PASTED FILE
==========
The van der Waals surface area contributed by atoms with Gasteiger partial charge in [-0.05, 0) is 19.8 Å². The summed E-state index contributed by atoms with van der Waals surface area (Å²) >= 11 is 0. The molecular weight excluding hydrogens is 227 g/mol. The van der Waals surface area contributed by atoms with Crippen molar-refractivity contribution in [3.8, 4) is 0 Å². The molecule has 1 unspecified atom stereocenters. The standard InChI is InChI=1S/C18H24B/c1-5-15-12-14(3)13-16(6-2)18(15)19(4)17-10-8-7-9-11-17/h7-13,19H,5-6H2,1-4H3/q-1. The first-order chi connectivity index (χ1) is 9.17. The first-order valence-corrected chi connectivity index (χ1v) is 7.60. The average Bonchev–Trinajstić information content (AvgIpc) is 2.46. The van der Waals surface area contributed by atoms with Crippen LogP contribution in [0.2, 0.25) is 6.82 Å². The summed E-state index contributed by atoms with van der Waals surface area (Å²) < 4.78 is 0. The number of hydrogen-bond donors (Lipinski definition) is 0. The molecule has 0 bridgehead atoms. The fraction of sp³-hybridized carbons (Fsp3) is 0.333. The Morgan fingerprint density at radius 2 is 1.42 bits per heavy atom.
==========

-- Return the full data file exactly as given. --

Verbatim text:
The van der Waals surface area contributed by atoms with Gasteiger partial charge in [-0.05, 0) is 19.8 Å². The summed E-state index contributed by atoms with van der Waals surface area (Å²) >= 11 is 0. The molecular weight excluding hydrogens is 227 g/mol. The van der Waals surface area contributed by atoms with Crippen molar-refractivity contribution in [3.8, 4) is 0 Å². The molecule has 1 unspecified atom stereocenters. The standard InChI is InChI=1S/C18H24B/c1-5-15-12-14(3)13-16(6-2)18(15)19(4)17-10-8-7-9-11-17/h7-13,19H,5-6H2,1-4H3/q-1. The first-order chi connectivity index (χ1) is 9.17. The first-order valence-corrected chi connectivity index (χ1v) is 7.60. The average Bonchev–Trinajstić information content (AvgIpc) is 2.46. The van der Waals surface area contributed by atoms with Crippen LogP contribution in [0.2, 0.25) is 6.82 Å². The summed E-state index contributed by atoms with van der Waals surface area (Å²) < 4.78 is 0. The number of hydrogen-bond donors (Lipinski definition) is 0. The molecule has 0 bridgehead atoms. The fraction of sp³-hybridized carbons (Fsp3) is 0.333. The Morgan fingerprint density at radius 2 is 1.42 bits per heavy atom.